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“Casting Kill” is a fun murder movie anchored by a strong lead that relies on Hitchcockian suspense instead of excessive blood and gore.

Casting Kill

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Any person who has auditioned for something, whether it be for a play or film, knows how terrifying the experience can be. It’s an unnerving feeling knowing that the person before you holds the key to your artistic and or financial future, and it is amplified when those auditioning depend on success and will do anything to have it.

Casting Kill perfectly exemplifies this feeling in a fun horror flick led by Rob Laird, who plays Arthur Capstone, our Casting Killer.

The plot is simple enough; our cast manager is looking for leading roles. As his actors file into his studio, he tells them to leave any bags or coats on the table, where he can later pilfer through and rob them before excusing them with the promise of a potential callback. Although nothing more than a petty criminal, Arthur holds within him a darkness created by some maternal trauma. He is enslaved by his appetite for dark-haired women.

Domenic (Jack Forsyth-Noble) and Ruby (Rachel Chima) get caught up in the midst of the scam when they realize that they themselves have been robbed. They are saved in the nick of time by Xander (Ian Renshaw), the creator of this operation, which we learn to be an “Identity Theft” scam among actors.

By far, the strongest element of Casting Kill was Arthur Capstone himself.

Behind the man’s undeniable charisma was a special kind of coldness and maybe even a hint of animalistic insanity that I myself have not seen since Patrick Bateman.

As the movie progresses, we get tiny glimpses into his frenzied mind, seeing that he dresses in woman’s clothes late at night for solo performances to his imagined audiences, and he has a disgusting habit of sucking on severed toes that he keeps in the refrigerator.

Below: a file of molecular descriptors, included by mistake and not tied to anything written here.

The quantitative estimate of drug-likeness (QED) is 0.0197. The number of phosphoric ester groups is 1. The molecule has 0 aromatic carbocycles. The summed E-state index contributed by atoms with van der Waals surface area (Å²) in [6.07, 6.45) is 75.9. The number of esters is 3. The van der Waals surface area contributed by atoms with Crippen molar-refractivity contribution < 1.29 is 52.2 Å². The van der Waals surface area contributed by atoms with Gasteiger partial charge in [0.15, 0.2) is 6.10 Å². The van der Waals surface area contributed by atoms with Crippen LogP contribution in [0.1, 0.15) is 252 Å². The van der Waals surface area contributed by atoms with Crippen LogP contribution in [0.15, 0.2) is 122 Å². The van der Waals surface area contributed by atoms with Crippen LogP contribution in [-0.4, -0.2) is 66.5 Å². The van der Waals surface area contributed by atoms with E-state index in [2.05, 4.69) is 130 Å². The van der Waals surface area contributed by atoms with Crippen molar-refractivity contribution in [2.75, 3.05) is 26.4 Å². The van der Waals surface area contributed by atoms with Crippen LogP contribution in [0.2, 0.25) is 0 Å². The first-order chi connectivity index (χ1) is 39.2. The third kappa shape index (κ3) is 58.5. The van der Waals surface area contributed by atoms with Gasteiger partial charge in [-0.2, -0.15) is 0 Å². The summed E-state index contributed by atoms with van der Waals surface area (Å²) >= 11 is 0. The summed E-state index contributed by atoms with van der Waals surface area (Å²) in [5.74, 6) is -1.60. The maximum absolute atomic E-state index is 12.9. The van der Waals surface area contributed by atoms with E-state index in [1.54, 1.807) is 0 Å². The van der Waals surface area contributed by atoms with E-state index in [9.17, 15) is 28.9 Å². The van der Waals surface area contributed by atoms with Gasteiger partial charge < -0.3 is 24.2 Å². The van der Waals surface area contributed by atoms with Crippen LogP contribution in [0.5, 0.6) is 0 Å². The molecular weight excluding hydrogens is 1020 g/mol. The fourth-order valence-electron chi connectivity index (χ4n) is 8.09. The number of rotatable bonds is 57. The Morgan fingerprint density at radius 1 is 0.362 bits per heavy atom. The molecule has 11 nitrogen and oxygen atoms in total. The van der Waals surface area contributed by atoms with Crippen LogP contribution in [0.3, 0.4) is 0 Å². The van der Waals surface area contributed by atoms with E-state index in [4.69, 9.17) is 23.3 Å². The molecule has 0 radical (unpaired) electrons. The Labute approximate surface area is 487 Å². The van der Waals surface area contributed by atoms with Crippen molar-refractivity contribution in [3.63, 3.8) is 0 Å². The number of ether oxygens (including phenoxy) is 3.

Xander’s character was another high point in the film for me. Although he had very minimal screen time, he gave off a certain gravitas reminiscent of the crime bosses from old gangster movies. Directly opposite of Capstone, he is all about business and seems to utterly despise the flamboyant nature and lack of control his employee exudes.

Xander is a criminal but not a murderer. The few minutes on the screen gave the character an aura of mystery about him, which perfectly exemplifies a puppet master.

Blood was lacking, and I believed it to be for the best.

Instead of relying on cheap gimmicks to get a reaction, Casting Kill succeeds by being genuinely creepy.

After strangling a woman, Arthur moves her onto the couch, where they watch a show before he gives in to his urge to examine her feet. The entire scene made me cringe, and I loved it.

A close-quartered set gave it a claustrophobic feeling without making the world feel shallow.

I enjoyed this movie, and I was enthralled by the performances of the actors and actresses, but I was pulled from complete immersion by a few bumps in the plot.

The first problem I had was with the character Lee (Michael Christopher Collins), who serves as a handyman, crime scene cleanup technician, body disposer, property manager, and personal assistant of Arthur. For an Egor-type character, Lee’s motivations were confusing, to say the least. In one scene, we see him chopping up and hauling out a woman, but in the next, we see him giving our two protagonists access to the murder scene to look for stolen possessions.

The majority of the problems I had, however, were with our characters, Domenic and Ruby. Their initial motivations were strange, and the film suffers from character inconsistency. Some of it is explained away with a modicum of plausibility, but much of it feels frustrating.

With that said, the writing issues I had did not do much to detract from my enjoyment of the film.

For a film that was shot in only six days, it’s quite an impressive feat, given what director James Smith (working from a script by Caroline Spence) was able to accomplish. As a whole, Casting Kill definitely managed to do more with less.

If you’re looking for a refreshing change of pace from modern horror movies, I recommend giving this one a go.

Overall Rating (Out of 5 Butterflies): 3.5

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